The downturn in railroad freight traffic in 2016 also had an adverse effect on the demand for railroad freight cars.
“After two consecutive years of strong growth, 2016 annual deliveries amounted to 62,433 cars and intermodal platforms, a 24.1 percent drop from the 82,296 units that were assembled in 2015,” noted EPA principle Peter Toja. “More significantly, orders last year amounted to only 22,684 rail cars, approximately 56 percent below the previous year. As a result, backlogs dropped from 111,000 at the beginning of 2016 to 66,700 units at the end of the year. Thus, car builders are beginning 2017 with backlogs that represent only 4.47 quarters of production at the current rate of assemblies.”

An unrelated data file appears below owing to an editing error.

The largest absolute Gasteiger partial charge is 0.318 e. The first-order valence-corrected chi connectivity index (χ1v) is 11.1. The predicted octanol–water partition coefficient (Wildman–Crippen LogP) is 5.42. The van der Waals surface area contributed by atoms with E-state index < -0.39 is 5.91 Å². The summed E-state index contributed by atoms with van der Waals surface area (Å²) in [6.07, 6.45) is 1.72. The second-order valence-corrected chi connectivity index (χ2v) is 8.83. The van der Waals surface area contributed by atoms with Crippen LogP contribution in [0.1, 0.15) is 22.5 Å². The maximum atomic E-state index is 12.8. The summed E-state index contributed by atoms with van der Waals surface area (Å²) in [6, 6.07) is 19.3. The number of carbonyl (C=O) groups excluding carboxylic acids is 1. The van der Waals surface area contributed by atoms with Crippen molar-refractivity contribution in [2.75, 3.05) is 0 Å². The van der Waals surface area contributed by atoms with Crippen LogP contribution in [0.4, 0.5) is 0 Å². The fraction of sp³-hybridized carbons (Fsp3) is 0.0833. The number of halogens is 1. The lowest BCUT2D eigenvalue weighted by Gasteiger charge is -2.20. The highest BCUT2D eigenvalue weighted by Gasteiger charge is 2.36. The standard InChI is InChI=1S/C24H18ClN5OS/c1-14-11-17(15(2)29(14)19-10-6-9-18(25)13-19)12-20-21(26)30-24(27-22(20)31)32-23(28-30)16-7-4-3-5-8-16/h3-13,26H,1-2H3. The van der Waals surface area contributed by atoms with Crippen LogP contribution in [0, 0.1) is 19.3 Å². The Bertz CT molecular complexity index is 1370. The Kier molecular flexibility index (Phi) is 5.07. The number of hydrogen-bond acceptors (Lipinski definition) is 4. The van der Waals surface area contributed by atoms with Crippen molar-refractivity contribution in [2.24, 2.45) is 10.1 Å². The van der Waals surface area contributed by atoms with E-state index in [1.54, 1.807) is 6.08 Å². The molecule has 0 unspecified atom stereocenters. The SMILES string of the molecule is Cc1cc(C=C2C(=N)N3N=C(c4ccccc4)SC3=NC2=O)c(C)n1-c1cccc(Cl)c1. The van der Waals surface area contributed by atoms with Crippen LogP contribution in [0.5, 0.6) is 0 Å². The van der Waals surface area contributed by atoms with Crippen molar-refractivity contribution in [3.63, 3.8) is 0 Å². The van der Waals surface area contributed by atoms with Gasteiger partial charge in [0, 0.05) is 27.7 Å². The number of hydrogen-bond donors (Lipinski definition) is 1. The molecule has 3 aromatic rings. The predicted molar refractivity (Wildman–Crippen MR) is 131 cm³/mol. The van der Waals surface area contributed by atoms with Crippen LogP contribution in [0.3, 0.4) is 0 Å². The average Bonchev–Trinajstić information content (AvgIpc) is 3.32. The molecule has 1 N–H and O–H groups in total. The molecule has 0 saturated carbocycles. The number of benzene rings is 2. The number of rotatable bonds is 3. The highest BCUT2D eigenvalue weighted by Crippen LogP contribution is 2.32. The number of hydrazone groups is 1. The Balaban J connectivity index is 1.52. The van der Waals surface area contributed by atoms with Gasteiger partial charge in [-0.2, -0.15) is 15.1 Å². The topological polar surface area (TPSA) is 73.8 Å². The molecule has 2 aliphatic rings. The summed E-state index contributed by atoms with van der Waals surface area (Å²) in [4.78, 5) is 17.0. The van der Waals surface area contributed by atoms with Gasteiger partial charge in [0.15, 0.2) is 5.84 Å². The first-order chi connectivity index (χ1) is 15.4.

Toja, though, believes that demand growth for freight cars is on the horizon.
“We expect that stronger commodity growth trends over the forecast horizon will enhance traffic and profitability, leading once again to increased capital outlays, including the purchases of locomotives and rolling stock,” he said.
Toja expects demand for new rail cars in 2017 to rise from 41,000 cars to 43,000 cars. In the longer term, he projects rail car deliveries to increase from 46,300 in 2019 to 53,500 in 2021.